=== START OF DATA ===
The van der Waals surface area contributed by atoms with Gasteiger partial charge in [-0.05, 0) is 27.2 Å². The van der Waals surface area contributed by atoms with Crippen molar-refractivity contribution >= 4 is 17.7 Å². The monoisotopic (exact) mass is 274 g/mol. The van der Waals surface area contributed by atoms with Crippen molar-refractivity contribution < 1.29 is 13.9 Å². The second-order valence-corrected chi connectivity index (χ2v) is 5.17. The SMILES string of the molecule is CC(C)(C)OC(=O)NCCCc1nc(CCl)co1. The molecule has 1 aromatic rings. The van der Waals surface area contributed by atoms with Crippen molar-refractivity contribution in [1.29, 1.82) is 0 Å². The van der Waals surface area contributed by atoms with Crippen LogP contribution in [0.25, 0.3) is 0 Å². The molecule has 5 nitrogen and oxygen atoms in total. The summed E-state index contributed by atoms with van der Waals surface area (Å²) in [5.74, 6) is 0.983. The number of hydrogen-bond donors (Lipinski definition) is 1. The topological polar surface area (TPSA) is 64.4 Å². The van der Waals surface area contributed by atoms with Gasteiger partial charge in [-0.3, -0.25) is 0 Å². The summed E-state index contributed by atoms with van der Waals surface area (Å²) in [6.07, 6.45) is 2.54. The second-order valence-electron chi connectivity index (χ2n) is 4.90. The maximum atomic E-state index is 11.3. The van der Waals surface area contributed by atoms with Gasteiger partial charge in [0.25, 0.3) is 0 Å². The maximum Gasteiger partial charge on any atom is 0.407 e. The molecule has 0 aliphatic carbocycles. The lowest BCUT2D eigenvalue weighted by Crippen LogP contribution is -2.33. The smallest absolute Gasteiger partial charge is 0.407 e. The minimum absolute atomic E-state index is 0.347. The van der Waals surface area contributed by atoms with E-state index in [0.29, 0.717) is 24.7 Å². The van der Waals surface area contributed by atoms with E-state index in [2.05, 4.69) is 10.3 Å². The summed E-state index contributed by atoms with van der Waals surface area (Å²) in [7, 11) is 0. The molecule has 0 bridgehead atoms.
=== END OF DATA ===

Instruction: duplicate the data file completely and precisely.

The van der Waals surface area contributed by atoms with Gasteiger partial charge in [-0.05, 0) is 27.2 Å². The van der Waals surface area contributed by atoms with Crippen molar-refractivity contribution >= 4 is 17.7 Å². The monoisotopic (exact) mass is 274 g/mol. The van der Waals surface area contributed by atoms with Crippen molar-refractivity contribution < 1.29 is 13.9 Å². The second-order valence-corrected chi connectivity index (χ2v) is 5.17. The SMILES string of the molecule is CC(C)(C)OC(=O)NCCCc1nc(CCl)co1. The molecule has 1 aromatic rings. The van der Waals surface area contributed by atoms with Crippen molar-refractivity contribution in [1.29, 1.82) is 0 Å². The van der Waals surface area contributed by atoms with Crippen LogP contribution in [0.25, 0.3) is 0 Å². The molecule has 5 nitrogen and oxygen atoms in total. The summed E-state index contributed by atoms with van der Waals surface area (Å²) in [5.74, 6) is 0.983. The number of hydrogen-bond donors (Lipinski definition) is 1. The topological polar surface area (TPSA) is 64.4 Å². The van der Waals surface area contributed by atoms with Gasteiger partial charge in [-0.3, -0.25) is 0 Å². The summed E-state index contributed by atoms with van der Waals surface area (Å²) in [6.07, 6.45) is 2.54. The second-order valence-electron chi connectivity index (χ2n) is 4.90. The maximum atomic E-state index is 11.3. The van der Waals surface area contributed by atoms with Gasteiger partial charge in [0.25, 0.3) is 0 Å². The maximum Gasteiger partial charge on any atom is 0.407 e. The molecule has 0 aliphatic carbocycles. The lowest BCUT2D eigenvalue weighted by Crippen LogP contribution is -2.33. The smallest absolute Gasteiger partial charge is 0.407 e. The minimum absolute atomic E-state index is 0.347. The van der Waals surface area contributed by atoms with E-state index in [0.29, 0.717) is 24.7 Å². The van der Waals surface area contributed by atoms with E-state index in [2.05, 4.69) is 10.3 Å². The summed E-state index contributed by atoms with van der Waals surface area (Å²) in [7, 11) is 0. The molecule has 0 bridgehead atoms.